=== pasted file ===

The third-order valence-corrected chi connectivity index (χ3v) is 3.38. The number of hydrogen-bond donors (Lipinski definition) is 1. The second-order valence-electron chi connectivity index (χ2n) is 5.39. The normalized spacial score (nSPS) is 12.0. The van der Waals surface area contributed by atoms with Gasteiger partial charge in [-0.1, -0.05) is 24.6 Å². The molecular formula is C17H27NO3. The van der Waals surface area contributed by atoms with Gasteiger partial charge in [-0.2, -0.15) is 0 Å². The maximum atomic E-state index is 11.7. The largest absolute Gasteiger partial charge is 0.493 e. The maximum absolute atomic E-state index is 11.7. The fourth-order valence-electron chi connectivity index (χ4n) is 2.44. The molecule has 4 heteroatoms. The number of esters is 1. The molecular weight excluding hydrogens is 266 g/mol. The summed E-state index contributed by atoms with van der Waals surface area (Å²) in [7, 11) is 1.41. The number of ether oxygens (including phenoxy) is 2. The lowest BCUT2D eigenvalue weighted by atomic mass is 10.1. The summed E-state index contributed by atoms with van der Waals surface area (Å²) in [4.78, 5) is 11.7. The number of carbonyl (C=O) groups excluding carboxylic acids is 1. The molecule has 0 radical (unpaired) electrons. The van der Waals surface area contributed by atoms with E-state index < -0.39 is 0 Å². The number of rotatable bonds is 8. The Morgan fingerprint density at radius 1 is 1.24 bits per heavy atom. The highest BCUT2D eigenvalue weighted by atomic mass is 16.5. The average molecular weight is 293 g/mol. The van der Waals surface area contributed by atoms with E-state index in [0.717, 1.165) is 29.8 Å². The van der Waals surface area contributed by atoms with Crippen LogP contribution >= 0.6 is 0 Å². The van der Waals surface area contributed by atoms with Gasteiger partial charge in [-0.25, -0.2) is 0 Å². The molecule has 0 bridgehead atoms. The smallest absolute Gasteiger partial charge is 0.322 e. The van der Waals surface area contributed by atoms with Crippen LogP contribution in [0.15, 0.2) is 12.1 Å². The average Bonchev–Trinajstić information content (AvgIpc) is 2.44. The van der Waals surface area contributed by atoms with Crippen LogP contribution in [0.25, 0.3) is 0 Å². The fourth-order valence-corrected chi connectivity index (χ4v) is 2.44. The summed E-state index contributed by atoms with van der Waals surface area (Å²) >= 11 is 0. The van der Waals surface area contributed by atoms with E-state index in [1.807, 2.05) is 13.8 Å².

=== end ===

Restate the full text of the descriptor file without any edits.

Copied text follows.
The third-order valence-corrected chi connectivity index (χ3v) is 3.38. The number of hydrogen-bond donors (Lipinski definition) is 1. The second-order valence-electron chi connectivity index (χ2n) is 5.39. The normalized spacial score (nSPS) is 12.0. The van der Waals surface area contributed by atoms with Gasteiger partial charge in [-0.1, -0.05) is 24.6 Å². The molecular formula is C17H27NO3. The van der Waals surface area contributed by atoms with Gasteiger partial charge in [-0.2, -0.15) is 0 Å². The maximum atomic E-state index is 11.7. The largest absolute Gasteiger partial charge is 0.493 e. The maximum absolute atomic E-state index is 11.7. The fourth-order valence-electron chi connectivity index (χ4n) is 2.44. The molecule has 4 heteroatoms. The number of esters is 1. The molecular weight excluding hydrogens is 266 g/mol. The summed E-state index contributed by atoms with van der Waals surface area (Å²) in [7, 11) is 1.41. The number of ether oxygens (including phenoxy) is 2. The lowest BCUT2D eigenvalue weighted by atomic mass is 10.1. The summed E-state index contributed by atoms with van der Waals surface area (Å²) in [4.78, 5) is 11.7. The number of carbonyl (C=O) groups excluding carboxylic acids is 1. The molecule has 0 radical (unpaired) electrons. The van der Waals surface area contributed by atoms with E-state index < -0.39 is 0 Å². The number of rotatable bonds is 8. The Morgan fingerprint density at radius 1 is 1.24 bits per heavy atom. The highest BCUT2D eigenvalue weighted by atomic mass is 16.5. The average molecular weight is 293 g/mol. The van der Waals surface area contributed by atoms with E-state index in [0.717, 1.165) is 29.8 Å². The van der Waals surface area contributed by atoms with Crippen LogP contribution >= 0.6 is 0 Å². The van der Waals surface area contributed by atoms with Gasteiger partial charge in [-0.25, -0.2) is 0 Å². The molecule has 0 bridgehead atoms. The smallest absolute Gasteiger partial charge is 0.322 e. The van der Waals surface area contributed by atoms with Crippen LogP contribution in [0.15, 0.2) is 12.1 Å². The average Bonchev–Trinajstić information content (AvgIpc) is 2.44. The van der Waals surface area contributed by atoms with Crippen LogP contribution in [0.25, 0.3) is 0 Å². The fourth-order valence-corrected chi connectivity index (χ4v) is 2.44. The summed E-state index contributed by atoms with van der Waals surface area (Å²) >= 11 is 0. The van der Waals surface area contributed by atoms with E-state index in [1.807, 2.05) is 13.8 Å².